Yes, you can hire help such as a nanny and house cleaner etc, but that is also a value and financial judgement. We decided that we wanted to be the central caregivers for our children. My wife also vetoed the cleaner because she would have to “tidy up” before they came to clean and she has “a thing” about someone rifling through our laundry or dresser drawers. She is, however, still looking for us to hire a chef 😉 Even though my spouse is “at home”, she is honestly pretty busy managing the finances and administrative pieces of my practice as well as our household. It adds up to a full time job for sure. Double income families certainly have my respect with being able to work and manage the rest. I just don’t think the government should be dictating financially which way people should go.
Anyway, we live in a democracy where we vote in a government and they set the rules. So, my personal opinion doesn’t really matter. I have only expressed it to give my perspective on why I think that income splitting in a family is actually important and a good thing to do socially. I have no problems with “paying my fair share”.
Since fairness is subjective and varies in the eye of the beholder, what does a broad accounting of Canadian stakeholder opinions reveal about our tax system and income splitting?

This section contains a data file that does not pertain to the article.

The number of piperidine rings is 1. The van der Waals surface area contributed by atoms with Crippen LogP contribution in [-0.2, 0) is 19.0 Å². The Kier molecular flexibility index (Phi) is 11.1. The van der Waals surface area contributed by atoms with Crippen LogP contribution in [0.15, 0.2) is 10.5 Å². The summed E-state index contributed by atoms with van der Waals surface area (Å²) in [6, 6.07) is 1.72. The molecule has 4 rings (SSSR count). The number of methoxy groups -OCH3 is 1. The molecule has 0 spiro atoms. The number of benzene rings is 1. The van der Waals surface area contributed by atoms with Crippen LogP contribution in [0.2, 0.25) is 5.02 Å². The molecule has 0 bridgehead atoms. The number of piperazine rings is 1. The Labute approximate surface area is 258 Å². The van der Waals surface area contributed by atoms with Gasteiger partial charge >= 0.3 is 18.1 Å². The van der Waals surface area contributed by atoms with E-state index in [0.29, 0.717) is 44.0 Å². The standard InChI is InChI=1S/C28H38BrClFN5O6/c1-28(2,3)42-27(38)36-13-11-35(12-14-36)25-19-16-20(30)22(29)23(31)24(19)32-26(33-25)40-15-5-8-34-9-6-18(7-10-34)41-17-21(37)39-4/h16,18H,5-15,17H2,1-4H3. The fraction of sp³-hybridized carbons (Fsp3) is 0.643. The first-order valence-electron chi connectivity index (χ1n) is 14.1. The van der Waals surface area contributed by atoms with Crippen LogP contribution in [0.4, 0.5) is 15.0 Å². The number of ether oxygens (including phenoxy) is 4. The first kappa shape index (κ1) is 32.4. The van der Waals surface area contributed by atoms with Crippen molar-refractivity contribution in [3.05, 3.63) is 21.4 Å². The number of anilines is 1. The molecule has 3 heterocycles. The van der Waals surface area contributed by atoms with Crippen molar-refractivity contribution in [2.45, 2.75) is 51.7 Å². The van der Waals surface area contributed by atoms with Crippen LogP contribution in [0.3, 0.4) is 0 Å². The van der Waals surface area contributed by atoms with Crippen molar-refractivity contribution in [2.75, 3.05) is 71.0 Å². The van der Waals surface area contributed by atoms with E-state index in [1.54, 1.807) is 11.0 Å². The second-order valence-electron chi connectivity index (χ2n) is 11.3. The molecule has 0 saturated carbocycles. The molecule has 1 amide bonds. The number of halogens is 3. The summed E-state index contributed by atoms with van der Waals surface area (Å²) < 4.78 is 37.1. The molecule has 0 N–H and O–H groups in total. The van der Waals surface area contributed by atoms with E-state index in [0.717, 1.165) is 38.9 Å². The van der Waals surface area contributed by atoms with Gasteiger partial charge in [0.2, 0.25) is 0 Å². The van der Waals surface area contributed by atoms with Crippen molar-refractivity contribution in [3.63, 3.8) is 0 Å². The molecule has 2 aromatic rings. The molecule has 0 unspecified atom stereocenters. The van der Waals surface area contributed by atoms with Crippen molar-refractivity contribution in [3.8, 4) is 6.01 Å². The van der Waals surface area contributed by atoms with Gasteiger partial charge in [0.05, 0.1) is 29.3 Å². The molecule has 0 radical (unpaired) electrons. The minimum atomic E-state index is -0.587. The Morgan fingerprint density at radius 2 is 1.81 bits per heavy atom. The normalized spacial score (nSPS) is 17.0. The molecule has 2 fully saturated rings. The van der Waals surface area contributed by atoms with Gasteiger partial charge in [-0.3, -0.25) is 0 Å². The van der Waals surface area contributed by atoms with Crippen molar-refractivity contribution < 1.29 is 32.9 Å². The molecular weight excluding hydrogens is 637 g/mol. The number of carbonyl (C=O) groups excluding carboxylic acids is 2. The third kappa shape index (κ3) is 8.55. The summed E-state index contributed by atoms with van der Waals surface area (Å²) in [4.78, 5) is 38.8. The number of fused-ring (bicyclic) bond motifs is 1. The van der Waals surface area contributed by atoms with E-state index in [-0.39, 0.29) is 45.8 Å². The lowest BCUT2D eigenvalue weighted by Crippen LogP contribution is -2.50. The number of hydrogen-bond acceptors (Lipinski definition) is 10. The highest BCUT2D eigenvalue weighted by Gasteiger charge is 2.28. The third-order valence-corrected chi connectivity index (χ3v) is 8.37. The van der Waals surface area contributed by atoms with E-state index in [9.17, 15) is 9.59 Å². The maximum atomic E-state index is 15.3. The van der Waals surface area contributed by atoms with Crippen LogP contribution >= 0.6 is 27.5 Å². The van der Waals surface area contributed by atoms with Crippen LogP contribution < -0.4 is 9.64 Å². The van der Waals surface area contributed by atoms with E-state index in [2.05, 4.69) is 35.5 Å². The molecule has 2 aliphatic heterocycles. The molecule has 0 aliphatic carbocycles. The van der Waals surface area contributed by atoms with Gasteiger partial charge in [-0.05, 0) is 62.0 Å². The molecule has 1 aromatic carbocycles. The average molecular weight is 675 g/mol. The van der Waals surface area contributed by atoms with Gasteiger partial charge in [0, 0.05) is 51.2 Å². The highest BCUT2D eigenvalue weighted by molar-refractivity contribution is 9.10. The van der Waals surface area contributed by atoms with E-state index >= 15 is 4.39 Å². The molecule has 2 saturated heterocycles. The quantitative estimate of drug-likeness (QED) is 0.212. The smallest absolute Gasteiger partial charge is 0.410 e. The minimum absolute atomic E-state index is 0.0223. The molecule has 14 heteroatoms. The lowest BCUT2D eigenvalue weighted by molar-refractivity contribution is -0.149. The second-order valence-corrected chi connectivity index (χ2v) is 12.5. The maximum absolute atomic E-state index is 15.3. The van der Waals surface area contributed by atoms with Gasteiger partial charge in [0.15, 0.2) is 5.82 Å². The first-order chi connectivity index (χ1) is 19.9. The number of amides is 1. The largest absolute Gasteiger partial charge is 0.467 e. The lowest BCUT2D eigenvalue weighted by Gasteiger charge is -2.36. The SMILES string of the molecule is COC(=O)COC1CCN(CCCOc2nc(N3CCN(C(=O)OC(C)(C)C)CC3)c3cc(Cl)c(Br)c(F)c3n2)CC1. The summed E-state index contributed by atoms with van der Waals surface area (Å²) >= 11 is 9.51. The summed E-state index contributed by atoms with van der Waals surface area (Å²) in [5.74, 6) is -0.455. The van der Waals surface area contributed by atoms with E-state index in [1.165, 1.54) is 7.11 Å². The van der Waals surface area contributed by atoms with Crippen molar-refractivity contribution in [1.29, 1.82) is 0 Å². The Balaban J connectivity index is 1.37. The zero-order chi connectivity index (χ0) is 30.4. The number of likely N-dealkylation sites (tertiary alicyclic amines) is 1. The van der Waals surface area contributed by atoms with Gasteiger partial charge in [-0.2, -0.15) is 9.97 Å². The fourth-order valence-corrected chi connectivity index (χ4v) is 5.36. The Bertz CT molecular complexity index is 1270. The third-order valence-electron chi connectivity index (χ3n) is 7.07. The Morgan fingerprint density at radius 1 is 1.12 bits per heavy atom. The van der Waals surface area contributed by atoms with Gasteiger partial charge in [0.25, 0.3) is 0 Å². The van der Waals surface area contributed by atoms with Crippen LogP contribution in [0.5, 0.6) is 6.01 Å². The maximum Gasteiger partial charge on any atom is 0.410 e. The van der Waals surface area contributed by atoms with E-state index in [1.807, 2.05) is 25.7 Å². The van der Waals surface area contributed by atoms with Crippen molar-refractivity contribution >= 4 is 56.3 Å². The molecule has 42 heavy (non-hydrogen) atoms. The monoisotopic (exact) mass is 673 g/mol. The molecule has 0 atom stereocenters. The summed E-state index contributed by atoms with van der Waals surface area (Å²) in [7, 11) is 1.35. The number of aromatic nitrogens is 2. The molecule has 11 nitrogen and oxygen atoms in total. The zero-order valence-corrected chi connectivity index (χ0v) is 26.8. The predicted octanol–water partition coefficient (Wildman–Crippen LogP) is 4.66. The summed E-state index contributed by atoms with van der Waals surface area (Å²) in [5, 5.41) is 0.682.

Well, this hasn’t been systematically looked at in a long time. In the early 1960s, the Carter Commission took a comprehensive look at our income tax system to advise on Canadian tax reform. It took about 4 years, in contrast to “Wild Bill’s 75 day Consultation Period” on the current changes. In regards to the topic at hand, it suggested the household as the basic taxation unit rather than the individual. In reviewing the current proposed legislation, the Senate suggested not moving forward, but having another more comprehensive tax system review. The T2 government has decided to move ahead anyway and there is more to come with their new rules for passive income for CCPCs in their 2018 budget. Winter is here.
So, what is a person with a CCPC or small business to do now???
The political spin has been that CCPCs and small businesses can income split while normal Canadians cannot. Check under your desk and in your lamps for bugs, frisk your partner for any hidden wires, and close the blinds…
Whew. That sounded like the prelude to “date night”, but actually it is the necessary precautions to take before reading my next series of posts.